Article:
Quakers in Flushing During the Revolution

The Long Island Sunday Press reprinted some of the findings their sister paper, the Long Island Times, dug up some fifty years previously about Quakers in Flushing during the American Revolution:

Quakers Paid

British Troops Levied Heavily on Flushing in Revolution

The Friends of Flushing suffered heavy property losses during the Revolution, when that community was occupied by British troops, it would appear from the following notes, prepared by Henry Onderdonk, Jr., of Jamaica, and which appeared in the Long Island Times of . The Friends were for the most part conscientious objectors and persecuted as such.

. Taken from Daniel Bowne for refusing military by Capt. Hoogland’s warrant, a silver watch worth 27 pounds and a looking glass worth 3 pounds.

. Taken from John Bowne by the Major of the Light Horse for the use of the army, 21 old sheep at 13 shillings each, and 15 lambs at 11 shillings each; and on , taken by Capt. Moxsome, 21 bushels of oats at 3 shillings per bushels.

. Distresses made upon the goods of Ebenezer Beaman by order of the militia officers. A dictionary worth 12 shillings; 2 large pewter basins, 16 shillings; diaper, tablecloth, and pewter tunnel, 28 shillings, looking glass 3 pounds, iron shod cask and tackling, 14 pounds; a horse 18 pounds 14 shillings. , Jacob Lawrence with three others, took a riding saddle worth 5 pounds.

And a Warming Pan

. Taken from John Lawrence by the militia sergeant, for not appearing under arms, a warming pan to the value of 1 pound.

. Taken from John Farrington, a gun worth 2 pounds; a table 3 pounds; 2 hogs 9 pounds 10 shillings. Taken by Jacob Lawrence by Capt. Hoogland’s order, linen worth 3 pounds 12 shillings. . Goods taken worth 3 pounds 11 shillings 4 pence.

. Taken from Ann Field by order of Capt. Hoogland, being to serve military purposes, a watch worth 8 pounds, 2 1‒2 bushels of wheat, 1 pound 10 shillings; a horse 25 pounds. , three turkeys worth 5 shillings, on a demand of 24 shillings for guarding the fort at Whitestone.

. Taken from John Bowne for not appearing with the militia, a fat hog 5 pounds.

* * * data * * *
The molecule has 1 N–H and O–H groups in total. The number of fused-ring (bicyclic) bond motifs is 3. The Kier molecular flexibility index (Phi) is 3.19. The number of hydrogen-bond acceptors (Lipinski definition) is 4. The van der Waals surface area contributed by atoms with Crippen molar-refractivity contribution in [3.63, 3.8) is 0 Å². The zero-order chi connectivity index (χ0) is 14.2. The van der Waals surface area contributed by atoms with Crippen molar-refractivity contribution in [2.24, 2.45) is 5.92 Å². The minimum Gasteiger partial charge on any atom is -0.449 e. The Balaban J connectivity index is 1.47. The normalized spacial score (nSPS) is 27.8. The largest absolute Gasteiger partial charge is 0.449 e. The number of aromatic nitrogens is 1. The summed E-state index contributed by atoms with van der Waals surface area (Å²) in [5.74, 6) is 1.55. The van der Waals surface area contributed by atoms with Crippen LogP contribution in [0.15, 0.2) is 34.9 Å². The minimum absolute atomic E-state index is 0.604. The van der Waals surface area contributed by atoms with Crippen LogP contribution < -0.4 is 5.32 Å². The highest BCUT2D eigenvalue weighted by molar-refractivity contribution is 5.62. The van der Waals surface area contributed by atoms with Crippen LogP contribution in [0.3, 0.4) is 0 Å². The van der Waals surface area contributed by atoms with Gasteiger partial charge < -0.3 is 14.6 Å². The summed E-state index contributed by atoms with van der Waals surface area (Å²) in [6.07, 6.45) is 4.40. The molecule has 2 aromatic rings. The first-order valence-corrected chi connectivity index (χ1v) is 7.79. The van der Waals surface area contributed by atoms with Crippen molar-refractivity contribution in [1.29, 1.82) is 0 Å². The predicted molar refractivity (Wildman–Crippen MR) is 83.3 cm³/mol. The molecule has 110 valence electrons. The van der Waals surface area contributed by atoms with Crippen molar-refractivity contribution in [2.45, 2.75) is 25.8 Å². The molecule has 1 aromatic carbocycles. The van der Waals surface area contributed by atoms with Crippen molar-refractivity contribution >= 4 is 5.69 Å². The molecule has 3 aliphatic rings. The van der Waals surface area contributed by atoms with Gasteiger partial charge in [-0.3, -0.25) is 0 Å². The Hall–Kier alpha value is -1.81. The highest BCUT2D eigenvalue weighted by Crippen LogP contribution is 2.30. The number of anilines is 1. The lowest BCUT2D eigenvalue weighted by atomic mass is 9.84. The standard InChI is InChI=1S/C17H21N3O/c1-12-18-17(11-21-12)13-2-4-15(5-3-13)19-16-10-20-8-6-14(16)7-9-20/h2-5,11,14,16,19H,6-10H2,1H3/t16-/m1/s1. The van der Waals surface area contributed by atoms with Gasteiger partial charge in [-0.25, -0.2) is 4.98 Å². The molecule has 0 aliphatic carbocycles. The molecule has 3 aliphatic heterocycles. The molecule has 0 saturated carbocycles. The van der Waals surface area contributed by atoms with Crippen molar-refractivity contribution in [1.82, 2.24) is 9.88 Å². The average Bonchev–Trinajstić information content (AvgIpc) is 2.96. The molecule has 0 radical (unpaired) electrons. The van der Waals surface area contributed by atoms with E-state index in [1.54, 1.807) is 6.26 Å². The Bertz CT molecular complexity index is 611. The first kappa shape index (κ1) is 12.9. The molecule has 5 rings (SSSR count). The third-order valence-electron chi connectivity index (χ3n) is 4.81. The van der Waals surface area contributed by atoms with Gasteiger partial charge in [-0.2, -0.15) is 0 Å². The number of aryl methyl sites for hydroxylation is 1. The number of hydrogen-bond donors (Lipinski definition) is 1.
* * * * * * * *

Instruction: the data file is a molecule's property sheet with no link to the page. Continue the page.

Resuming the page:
Taken by Capt. Hoogland, for not appearing under arms when required by the militia officers, household goods, worth 2 pounds 3 shillings 6 pence.

. On a demand of 39 shillings to defray the charge of guarding the forts at Whitestone. a pair of boots, worth 2 pounds 8 shillings.

. Isaac Underhill and Thomas Willett, being desired by the British commanding officers at Flushing to view the damages or quantities of timber cut off a certain tract of timber land consisting of about 25 acres, belonging to John Bowne, concluded there had been taken 500 cords for the use of His Majesty’s troops. David Colden certifies the above appraisers to be men of fair character, and well qualified to make the estimate.

Corn and Linen

. There came to John Farrington’s house, David Rowland, a sergeant under Capt. Hoogland, for a demand of 3 pounds 8 shillings, took away a piece of linen worth 3 pounds 3 shillings, being levied by way of tax, as was said, to defray the expense of guarding the fort at Whitestone.

. Jacob Lawrence, sergeant, with others, came to Isaac Underhill’s and demanded 4 pounds for money advanced for a horse to go in the King’s service, and for expense in guarding the fort, etc., and upon his refusing to pay it, went into his stables and took 8 bushels of Indian corn worth 4 pounds.

. Abel Thomas, traveling preacher, says: “After the meeting at Westchester, we went down to the waterside to go over to Long Island. There was no boat there. We made a smoke for a signal to the ferryman on the other side to come for us. which he did; but informed us he was under obligation to send all strangers that he brought over to Colonel Hamilton’s at Flushing. When we were over, he sent a guard with us to the colonel. We informed him that we intended to hold meetings on the Island. His answer to us was that ‘if that was our business it was a pity to hinder us.[’] He readily gave us a permit to travel through the island. We visited meetings, one a day, and then crossed the Sound.”

. Taken at sundry times from John Burling, Jr. for fines, by order of Capt. Hoogland, to answer for military purposes; A pewter dish worth 8 shillings; 6 pewter plates, 12 shillings: a pair of tongs, 12 shillings; a table cloth, 1 pound 10 shillings; 7 pewter plates, 14 shillings; a copper sauce pan, 8 shillings; a pair of andirons, 2 pounds; 6 silver teaspoons, 1 pound, 10 shillings. . taken by Philip Husted. 2 1-2 bushels of corn and bag, to defray the cost of guarding the fort at Whitestone. 1 pound 10 shillings. . Jacob Lawrence took on demand of 27 shillings, an overcoat and a dunghill fowl worth 50 shillings.

Geography is Fine

. Taken from Willet Bowne, at sundry times, by order of Capt. Hoogland, (being fines for military purposes) a geography worth 14 shillings; 6 pewter plates, 13 shillings; 2 bushels of wheat and the hay, 2 pounds; 9 bushels of corn, 3 pounds 12 shillings; a watch, 8 pounds. . 2 bushels of corn and the bag, 1 pound 4 shillings.